No Right TurnBy Idiot/Savant
    20 hours ago
  • You Gov MRP Poll Out
    So, You Gov's MRP poll - the weird one that tries to reflect what will happen at a constituency level and which pretty much nailed the hung parliament in 2017 - is not looking too good for Labour:
    UK #GE2019 MRP seat projection:CON: 339 (-20)LAB: 231 (+20)SNP: 41 (-2)LDEM: 15 ...
    20 hours ago
  • Climate Change: Accountability?
    We've known about climate change for over forty years now,and it has been a major political issue for twenty. And yet fossil fuel companies have kept polluting with impunity, while government have looked the other way and twiddled their thumbs and refused to do anything because "the economy", or just ...
    No Right TurnBy Idiot/Savant
    20 hours ago
  • Delusional And Irrational: The Rise Of Paranoid Politics In New Zealand.
    Sheer Loopiness: Many of those expressing bemusement at the antics of these #turnardern effacers, were convinced that they were yet another expression of the National Party’s increasingly spiteful anti-government propaganda campaign. They marvelled at the oddness of the perpetrators’ mindset and questioned the common-sense of allowing the rest of New Zealand ...
    22 hours ago
  • Things to know about Whakaari/White Island
    Brad Scott, GNS Science VolcanologistThis post was originally published by GeoNet. Following the 9 December devastating eruption at Whakaari/White Island we have put together some information about the island. New Zealand’s most active volcano Whakaari/White Island is currently New Zealand’s most active volcano, it has been since an eruptive episode ...
    SciBlogsBy Guest Author
    2 days ago
  • Status quo supports status quo
    The Justice Committee has reported back on its Inquiry into the 2017 General Election and 2016 Local Elections, with a host of recommendations about how to improve our electoral systems. Some of their recommendations are already incorporate din the Electoral Amendment Bill currently before Parliament, but there's also a recommendation ...
    No Right TurnBy Idiot/Savant
    2 days ago
  • The Greens abandon NeoLiberalism
    Back in 2017, in order to make themselves "electable" in the eyes of rich people who oppose everything they stand for, the Greens signed up for NeoLiberalism, adopting a restrictive set of "Budget Responsibility Rules" which basicly prevented them from using government to make things better. Now, they're finally abandoning ...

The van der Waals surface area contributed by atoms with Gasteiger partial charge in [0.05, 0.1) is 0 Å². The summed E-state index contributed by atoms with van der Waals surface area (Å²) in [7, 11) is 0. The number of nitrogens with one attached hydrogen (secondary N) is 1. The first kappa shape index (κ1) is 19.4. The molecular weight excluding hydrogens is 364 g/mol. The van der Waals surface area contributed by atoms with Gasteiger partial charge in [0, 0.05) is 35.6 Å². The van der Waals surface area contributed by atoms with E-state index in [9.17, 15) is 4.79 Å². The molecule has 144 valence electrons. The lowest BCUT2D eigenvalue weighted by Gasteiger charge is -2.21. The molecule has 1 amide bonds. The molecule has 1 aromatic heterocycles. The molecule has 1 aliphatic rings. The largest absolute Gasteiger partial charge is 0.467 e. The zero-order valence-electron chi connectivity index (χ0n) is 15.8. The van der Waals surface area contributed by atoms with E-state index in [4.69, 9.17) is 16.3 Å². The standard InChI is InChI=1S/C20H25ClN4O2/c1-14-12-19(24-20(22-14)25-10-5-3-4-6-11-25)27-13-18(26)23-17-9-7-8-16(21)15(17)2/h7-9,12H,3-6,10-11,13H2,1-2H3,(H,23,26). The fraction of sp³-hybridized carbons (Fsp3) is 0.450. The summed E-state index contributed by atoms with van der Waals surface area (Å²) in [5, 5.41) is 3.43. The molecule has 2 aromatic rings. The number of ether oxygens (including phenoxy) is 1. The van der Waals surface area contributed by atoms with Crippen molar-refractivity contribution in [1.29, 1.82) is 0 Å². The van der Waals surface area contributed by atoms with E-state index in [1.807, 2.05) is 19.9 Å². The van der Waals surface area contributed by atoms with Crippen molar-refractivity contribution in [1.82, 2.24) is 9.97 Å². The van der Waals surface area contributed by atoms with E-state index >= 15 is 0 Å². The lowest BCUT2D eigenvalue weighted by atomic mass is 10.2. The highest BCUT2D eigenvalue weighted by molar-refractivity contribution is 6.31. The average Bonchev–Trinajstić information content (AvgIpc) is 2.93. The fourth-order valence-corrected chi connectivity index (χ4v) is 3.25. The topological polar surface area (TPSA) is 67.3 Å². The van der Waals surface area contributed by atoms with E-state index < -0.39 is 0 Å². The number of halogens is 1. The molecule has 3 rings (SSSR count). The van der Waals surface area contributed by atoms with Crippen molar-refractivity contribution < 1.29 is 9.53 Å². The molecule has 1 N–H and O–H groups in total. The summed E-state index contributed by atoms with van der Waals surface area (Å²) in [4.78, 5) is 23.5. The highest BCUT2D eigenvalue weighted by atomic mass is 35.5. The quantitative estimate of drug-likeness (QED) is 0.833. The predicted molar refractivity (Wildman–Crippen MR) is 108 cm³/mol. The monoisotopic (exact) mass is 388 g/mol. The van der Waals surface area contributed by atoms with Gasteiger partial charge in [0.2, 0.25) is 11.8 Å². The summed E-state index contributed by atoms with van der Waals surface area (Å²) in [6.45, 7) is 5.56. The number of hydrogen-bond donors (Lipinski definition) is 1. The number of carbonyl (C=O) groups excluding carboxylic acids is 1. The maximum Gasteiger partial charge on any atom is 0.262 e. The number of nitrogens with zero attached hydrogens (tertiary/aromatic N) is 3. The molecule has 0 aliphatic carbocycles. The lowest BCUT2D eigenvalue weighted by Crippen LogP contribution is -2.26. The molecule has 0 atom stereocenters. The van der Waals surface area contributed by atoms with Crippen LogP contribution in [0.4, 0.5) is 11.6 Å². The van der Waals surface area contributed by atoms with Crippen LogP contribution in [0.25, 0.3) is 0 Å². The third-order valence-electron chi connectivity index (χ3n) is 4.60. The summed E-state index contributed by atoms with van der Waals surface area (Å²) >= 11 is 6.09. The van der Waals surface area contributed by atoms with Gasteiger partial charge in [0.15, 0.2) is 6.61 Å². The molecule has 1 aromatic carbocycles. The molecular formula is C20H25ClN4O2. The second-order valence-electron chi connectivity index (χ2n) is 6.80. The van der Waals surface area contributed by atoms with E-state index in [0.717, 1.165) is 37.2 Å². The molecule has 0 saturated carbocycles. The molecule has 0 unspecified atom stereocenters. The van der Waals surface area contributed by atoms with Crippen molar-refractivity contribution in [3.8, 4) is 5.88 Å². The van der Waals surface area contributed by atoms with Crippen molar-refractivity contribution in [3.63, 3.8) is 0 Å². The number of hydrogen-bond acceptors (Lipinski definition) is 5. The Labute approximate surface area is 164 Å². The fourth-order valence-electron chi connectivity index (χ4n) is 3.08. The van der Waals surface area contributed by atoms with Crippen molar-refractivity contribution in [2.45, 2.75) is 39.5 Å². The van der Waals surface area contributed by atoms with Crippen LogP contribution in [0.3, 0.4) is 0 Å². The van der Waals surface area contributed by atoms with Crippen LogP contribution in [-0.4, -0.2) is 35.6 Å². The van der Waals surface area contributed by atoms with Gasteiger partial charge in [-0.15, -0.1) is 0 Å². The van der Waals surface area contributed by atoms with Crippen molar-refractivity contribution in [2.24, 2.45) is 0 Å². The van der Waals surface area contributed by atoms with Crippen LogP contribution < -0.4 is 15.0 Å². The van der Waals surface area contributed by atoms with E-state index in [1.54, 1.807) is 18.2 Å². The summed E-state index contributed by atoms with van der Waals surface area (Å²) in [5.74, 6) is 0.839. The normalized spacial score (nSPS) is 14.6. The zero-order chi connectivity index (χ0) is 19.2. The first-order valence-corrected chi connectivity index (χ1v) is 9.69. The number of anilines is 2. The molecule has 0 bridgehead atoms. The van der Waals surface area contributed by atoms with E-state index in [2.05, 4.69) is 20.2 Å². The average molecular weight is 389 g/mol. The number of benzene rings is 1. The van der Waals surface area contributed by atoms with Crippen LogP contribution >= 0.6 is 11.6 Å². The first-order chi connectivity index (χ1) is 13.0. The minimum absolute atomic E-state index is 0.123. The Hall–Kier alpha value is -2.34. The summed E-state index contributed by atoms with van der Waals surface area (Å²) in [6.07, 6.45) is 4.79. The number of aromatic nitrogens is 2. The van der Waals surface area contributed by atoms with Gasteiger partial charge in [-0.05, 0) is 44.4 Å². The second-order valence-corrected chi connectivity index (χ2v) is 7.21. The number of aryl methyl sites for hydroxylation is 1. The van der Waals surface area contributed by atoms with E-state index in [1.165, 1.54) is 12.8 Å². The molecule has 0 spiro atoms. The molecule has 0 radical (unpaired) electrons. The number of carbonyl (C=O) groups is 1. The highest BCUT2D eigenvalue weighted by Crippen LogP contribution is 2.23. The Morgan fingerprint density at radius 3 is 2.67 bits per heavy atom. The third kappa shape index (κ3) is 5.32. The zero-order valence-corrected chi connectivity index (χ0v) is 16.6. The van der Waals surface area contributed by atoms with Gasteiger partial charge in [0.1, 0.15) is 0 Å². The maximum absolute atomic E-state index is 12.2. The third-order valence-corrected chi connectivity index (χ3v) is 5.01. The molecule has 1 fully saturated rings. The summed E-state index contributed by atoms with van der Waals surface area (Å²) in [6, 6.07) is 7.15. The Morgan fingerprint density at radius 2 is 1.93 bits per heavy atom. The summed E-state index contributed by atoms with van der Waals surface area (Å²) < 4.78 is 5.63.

No Right TurnBy Idiot/Savant
    2 days ago
  • Lying about a failed war
    Since invading in 2001, the US has consistently claimed that their war in Afghanistan has been going well, even when it continued year after year after year. Of course, they were lying, and thanks to the Washington Post and the US Freedom of Information Act, we get to see just ...
    No Right TurnBy Idiot/Savant
    2 days ago
  • Artificial Intelligence and You
    How should we think about artificial intelligence and the implications that it has for our work and leisure? There are many articles on artificial intelligence and its potential impacts on jobs, and the ethics of applications. These are important topics, but I want to focus on some less discussed aspects, ...
    SciBlogsBy Robert Hickson
    2 days ago
  • Statistical manipulation to get publishable results
    I love data. It’s amazing the sort of “discoveries” I can make given a data set and computer statistical package. It’s just so easy to search for relationships and test their statistical significance. Maybe relationships which ...
    2 days ago
  • More lies on the Twitter (Dan Hodges edition)
    The other big story concerning Leeds Hospital is Boris Johnson's bizzare behaviour at Leeds Hospital, where he was confronted by a journalist and challenged about a four year old boy with suspected pneumonia who was left sleeping on the floor, rather than getting  abed like a sick kid would in ...
    2 days ago
  • LabourActivistPunchedMattHancock’sSPADGate